If you’ve ever read through the whole book of Psalms, you may have been overwhelmed when you came to Psalm 119. It’s the longest chapter in the whole Bible, with 176 verses. You might be tempted to read through it as fast as possible, or even skip it because it seems too hard. But I encourage you to dig deep. There are inexhaustible riches of wisdom in its verses. I’ve found it particularly beneficial for revitalizing my joy in God’s word.
At first glance it’s a bit of a tricky psalm. It seems like the psalmist is claiming to be sinless. But Christopher Ash’s book Bible Delight helped me to understand that the whole psalm is written to the tune of grace, upheld by God’s covenant mercy. If you’re struggling, I recommend reading the psalm alongside his book, your study Bible, or a good commentary. But most of all, make time to soak in the words themselves.
You won’t walk away with a handy ten tips to improve your Bible reading. Instead, Psalm 119 will help you to see why daily time in Scripture is so important. You may end up behind on your regular Bible reading plan, but you’ll be richer for it. Here are some of the gifts God gave me through this psalm.
The psalm opens with these verses:
Blessed are those whose way is blameless,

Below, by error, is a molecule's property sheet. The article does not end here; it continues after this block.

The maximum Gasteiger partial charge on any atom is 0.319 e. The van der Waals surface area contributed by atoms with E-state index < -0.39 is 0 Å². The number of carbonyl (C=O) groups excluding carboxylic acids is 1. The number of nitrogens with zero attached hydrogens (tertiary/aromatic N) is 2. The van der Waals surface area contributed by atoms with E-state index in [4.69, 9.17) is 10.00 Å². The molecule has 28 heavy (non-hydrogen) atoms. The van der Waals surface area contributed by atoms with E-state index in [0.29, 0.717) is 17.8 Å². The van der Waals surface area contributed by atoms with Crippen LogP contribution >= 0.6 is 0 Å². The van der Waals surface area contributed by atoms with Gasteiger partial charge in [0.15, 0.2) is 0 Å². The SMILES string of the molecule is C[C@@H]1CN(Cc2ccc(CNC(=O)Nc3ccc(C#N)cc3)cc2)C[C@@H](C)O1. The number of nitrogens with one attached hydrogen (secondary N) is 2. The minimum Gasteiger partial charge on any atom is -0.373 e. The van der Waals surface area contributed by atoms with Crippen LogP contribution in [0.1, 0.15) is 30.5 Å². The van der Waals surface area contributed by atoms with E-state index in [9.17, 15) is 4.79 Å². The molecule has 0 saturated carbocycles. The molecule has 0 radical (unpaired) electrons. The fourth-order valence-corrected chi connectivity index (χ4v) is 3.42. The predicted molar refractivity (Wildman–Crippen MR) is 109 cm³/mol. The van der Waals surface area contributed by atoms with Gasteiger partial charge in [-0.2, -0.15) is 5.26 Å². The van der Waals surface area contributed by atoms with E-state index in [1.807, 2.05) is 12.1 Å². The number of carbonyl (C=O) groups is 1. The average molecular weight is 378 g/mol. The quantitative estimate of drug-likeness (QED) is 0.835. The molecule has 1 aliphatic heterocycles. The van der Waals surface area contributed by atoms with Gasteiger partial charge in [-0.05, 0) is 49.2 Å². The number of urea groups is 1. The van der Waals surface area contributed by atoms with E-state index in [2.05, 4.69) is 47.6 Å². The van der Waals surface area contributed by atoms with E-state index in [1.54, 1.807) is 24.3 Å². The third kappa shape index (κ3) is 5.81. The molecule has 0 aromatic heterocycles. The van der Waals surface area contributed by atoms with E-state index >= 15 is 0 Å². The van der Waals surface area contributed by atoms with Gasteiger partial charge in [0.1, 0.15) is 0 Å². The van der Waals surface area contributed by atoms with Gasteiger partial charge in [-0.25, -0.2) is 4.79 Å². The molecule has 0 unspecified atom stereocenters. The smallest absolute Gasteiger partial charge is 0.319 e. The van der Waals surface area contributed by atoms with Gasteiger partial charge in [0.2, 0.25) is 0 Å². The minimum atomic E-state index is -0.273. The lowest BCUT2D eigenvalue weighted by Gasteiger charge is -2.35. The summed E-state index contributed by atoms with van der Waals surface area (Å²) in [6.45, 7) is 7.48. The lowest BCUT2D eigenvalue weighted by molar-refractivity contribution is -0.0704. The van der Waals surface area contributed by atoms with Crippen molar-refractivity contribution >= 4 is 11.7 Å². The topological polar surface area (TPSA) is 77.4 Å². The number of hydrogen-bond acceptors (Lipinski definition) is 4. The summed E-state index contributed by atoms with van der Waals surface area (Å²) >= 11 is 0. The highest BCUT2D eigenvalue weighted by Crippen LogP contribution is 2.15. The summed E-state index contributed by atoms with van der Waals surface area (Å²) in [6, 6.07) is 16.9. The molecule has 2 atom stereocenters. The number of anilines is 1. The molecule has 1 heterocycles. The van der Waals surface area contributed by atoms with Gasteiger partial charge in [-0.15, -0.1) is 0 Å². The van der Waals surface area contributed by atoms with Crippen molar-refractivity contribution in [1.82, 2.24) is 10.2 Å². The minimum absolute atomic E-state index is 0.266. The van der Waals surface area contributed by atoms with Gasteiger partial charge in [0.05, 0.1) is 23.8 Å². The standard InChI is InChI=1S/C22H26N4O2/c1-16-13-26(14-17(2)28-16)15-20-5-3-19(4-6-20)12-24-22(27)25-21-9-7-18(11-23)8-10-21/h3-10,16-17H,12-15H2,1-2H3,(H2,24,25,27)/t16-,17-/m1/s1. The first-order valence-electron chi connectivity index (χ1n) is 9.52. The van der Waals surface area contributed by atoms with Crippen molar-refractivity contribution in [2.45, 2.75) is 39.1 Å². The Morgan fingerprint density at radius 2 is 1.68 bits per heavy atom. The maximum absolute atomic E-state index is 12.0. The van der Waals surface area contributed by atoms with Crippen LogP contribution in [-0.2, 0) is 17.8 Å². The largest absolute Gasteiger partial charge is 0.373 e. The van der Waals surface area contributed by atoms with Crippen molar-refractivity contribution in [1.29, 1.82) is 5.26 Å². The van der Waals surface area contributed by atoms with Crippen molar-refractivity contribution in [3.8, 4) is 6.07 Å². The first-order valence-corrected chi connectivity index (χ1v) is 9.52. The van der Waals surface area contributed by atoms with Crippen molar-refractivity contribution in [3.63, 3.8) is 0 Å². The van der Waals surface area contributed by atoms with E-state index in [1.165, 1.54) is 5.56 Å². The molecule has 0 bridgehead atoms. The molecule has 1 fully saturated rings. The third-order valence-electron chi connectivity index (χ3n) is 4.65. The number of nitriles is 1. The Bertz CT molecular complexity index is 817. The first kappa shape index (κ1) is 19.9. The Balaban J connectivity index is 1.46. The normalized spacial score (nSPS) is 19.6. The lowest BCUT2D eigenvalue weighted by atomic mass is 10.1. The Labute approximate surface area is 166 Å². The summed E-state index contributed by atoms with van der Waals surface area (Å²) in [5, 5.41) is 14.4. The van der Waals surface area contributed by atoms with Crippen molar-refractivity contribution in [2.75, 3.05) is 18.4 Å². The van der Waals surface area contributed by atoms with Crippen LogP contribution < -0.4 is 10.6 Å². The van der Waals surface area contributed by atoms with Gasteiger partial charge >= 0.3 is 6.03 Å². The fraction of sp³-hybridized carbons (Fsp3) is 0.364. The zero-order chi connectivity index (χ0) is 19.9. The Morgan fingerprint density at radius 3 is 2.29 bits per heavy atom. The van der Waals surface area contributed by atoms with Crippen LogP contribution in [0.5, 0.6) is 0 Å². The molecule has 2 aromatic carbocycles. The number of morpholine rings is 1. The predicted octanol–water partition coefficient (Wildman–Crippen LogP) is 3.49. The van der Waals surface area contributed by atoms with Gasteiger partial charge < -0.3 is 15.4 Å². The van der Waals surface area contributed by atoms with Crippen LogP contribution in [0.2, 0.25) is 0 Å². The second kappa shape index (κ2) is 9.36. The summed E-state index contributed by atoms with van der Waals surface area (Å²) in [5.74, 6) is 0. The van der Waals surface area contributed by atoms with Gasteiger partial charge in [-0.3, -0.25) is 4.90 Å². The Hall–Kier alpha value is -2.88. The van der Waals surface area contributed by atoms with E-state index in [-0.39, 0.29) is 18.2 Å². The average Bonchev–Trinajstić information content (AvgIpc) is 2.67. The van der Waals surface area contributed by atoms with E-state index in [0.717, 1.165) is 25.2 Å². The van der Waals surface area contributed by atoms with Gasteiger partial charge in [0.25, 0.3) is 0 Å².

who walk in the law of the Lord!
Blessed are those who keep his testimonies,
who seek him with their whole heart,
who also do no wrong,
but walk in his ways! (Ps 119:1-3)
If you scroll through your social media feeds, you’ll get a glimpse of what the world thinks the blessed life is all about: beaches, good food, relationships, and finding a parking spot near the shops. Yet in this psalm we’re told that the blessed person is the one who lives in obedience to God, following his commands. We can only know these commands when God reveals them to us, and he has done this through his Bible. We will cultivate our joy in Scripture—and our desire to follow it more obediently—when we know this is the true source of blessing.
It’s easy to think that because you know a certain passage you won’t get much out of reading or studying it. But this psalm corrects us. The writer is always desperate to know more of God’s testimonies: “My soul is consumed with longing for your rules at all times” (v. 20). He begs God to help him comprehend and keep the joy of his Scripture:
Give me understanding, that I may keep your law
and observe it with my whole heart.
Lead me in the path of your commandments,
for I delight in it.
Incline my heart to your testimonies,
and not to selfish gain!
Turn my eyes from looking at worthless things;
and give me life in your ways. (vv. 34-37)
How sweet are your words to my taste, sweeter than honey to my mouth! (v. 103)
Is this how you view the Bible? It’s not something we master by reading once. The psalmist knows the worth of God’s promises, and he clings to them. Note that in verse 37, turning towards God requires turning away from “worthless things”. I want this kind of zeal—to replace the worthless things I value, like TV and worldly pleasures and my ego—with a clearer sight of God. I want to savour his Word more than anything else that is sweet.